Capitol Hill Update: February 12, 2018


The House and Senate are in session this week.


In case you missed it, Congress passed a spending bill that busted the spending caps by $296 billion over two years ($165 billion for defense and $131 billion for nondefense), plus another $80 billion in disaster relief. The Bipartisan Budget Act busted the spend caps by more than the previous three times the Budget Control Act was amended combined. Once the crowning achievement of House Republicans, the Budget Control Act is now dead. You can find how your representative and senators voted here and here

There are seven bills scheduled for Tuesday. Votes are expected to begin around 6:30 pm. For those not familiar with how the suspension calendar works, these bills aren’t considered to be controversial, although leadership will occasionally put a potentially controversial bill on the calendar as a trial balloon, and require two-thirds of members present for passage. These bills can also be voice voted out of the chamber.

Two bills are currently expected to be on the floor on Wednesday, H.R. 3978, the TRID Improvement Act, and H.R. 3299, the Protecting Consumers’ Access to Credit Act. Both are subject to a rule to prevent or limit amendments. On Thursday, H.R. 620, the ADA Education and Reform Act, will be on the floor and is subject to a rule. No votes are expected on Friday. 

In case you’re wondering what’s going on with the push for the right to try, which was mentioned by the president in his State of the Union address. House Energy and Commerce Committee Chairman Greg Walden (R-Ore.) says he supports right to try legislation, but he is either planning on making changes before bringing the bill up in his committee or will introduce his own bill.

For those not familiar with the right to try, 38 states have passed such laws allowing terminally ill patients with no options left access to experimental treatments that have cleared the initial phase of the Food and Drug Administration’s (FDA) approval process. The Senate passed S.204, the Trickett Wendler, Frank Mongiello, Jordan McLinn, and Matthew Bellina Right to Try Act, by unanimous consent back in August. Sen. Ron Johnson (R-Wis.), the sponsor of the bill, is frustrated by the lack of movement in the House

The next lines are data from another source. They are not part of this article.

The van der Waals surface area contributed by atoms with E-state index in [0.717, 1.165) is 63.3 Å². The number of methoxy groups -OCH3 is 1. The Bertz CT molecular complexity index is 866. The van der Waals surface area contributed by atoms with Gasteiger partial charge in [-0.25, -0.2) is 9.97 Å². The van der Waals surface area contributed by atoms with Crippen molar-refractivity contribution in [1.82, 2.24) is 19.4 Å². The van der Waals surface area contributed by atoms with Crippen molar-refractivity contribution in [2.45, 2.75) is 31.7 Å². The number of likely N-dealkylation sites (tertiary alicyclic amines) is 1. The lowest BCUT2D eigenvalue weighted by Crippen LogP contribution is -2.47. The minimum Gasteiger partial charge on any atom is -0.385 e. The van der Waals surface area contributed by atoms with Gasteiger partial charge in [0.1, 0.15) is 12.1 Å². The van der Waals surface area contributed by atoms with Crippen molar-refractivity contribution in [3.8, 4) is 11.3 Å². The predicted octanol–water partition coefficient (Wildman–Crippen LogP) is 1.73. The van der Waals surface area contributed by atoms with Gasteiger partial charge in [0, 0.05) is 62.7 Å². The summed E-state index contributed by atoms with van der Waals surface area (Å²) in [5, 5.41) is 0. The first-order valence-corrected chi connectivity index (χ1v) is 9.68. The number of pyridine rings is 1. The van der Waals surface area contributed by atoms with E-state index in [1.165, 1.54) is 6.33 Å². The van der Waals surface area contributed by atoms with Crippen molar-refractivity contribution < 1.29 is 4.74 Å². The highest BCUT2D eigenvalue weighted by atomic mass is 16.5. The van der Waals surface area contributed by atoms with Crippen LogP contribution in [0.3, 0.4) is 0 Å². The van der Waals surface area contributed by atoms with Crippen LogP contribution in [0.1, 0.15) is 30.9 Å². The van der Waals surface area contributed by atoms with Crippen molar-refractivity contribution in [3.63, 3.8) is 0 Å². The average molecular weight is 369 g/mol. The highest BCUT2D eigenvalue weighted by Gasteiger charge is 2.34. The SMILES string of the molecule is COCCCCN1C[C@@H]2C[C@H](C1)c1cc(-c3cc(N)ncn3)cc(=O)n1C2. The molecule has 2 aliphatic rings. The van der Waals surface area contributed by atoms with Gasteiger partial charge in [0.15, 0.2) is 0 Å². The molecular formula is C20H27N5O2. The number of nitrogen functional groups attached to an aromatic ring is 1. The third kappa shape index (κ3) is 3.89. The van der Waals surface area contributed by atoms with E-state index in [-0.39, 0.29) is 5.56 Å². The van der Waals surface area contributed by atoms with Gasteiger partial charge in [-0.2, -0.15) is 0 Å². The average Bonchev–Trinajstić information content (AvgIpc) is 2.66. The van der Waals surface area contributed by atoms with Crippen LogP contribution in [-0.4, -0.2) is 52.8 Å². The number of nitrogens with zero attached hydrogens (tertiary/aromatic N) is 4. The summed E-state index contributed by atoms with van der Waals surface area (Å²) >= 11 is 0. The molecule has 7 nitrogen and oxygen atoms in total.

The rumor is that the changes will either water down the bill or only expand the FDA’s compassionate use program. Needless to say, advocates for the right to try are incensed at Chairman Walden’s actions. If the House simply took up S. 204 without any changes and passed the bill, it would go to the president’s desk. Any changes to the bill or the passage of another piece of legislation will require action in the Senate, which may never happen, which, some suspect, is Chairman Walden’s intent. 

Reps. Andy Biggs (R-Ariz.) and Brian Fitzpatrick (R-Pa.) sent a letter to Speaker Paul Ryan (R-Wis.) and Majority Leader Kevin McCarthy (R-Calif.) last week urging them to bring S. 204 to the floor without changes. Reps. Biggs and Fitzpatrick have introduced their own right to try legislation, H.R. 878 and H.R. 2368.

The full committee schedule for the week can be found here.


It’ll be nothing but immigration this week in the Senate. Majority Leader Mitch McConnell (R-Ky.) will bring the legislative vehicle, H.R. 2579, to the floor. Obviously, there are competing proposals, from Sens. Tom Cotton (R-Ark.) and David Perdue’s (R-Ga.) RAISE Act to Sens. Chris Coons (D-Del.) and John McCain’s (R-Ariz.) USA Act. "Whoever gets to 60 wins," McConnell recently said. It should be an interesting week, to say the least. 

The Senate will gavel in around 3:00 pm. A vote on the motion to proceed to H.R. 2579 will begin at approximately 5:30 pm. 

The Senate Judiciary Committee will hold a business meeting on Thursday, February 15. Currently, four court nominees and a nominee to the Privacy and Civil Liberties Oversight Board are on the agenda for consideration. Also on the agenda is a markup of S. 1917, the Sentencing Reform and Corrections Act. The bill makes modest changes to federal sentencing laws, including an expansion of the existing safety valve exception to mandatory minimum sentences, and reforms federal prisons, requiring risk and needs assessments and in-prison rehabilitative programming. FreedomWorks has a letter of support out of the bill. 

The full committee schedule for the week can be found here.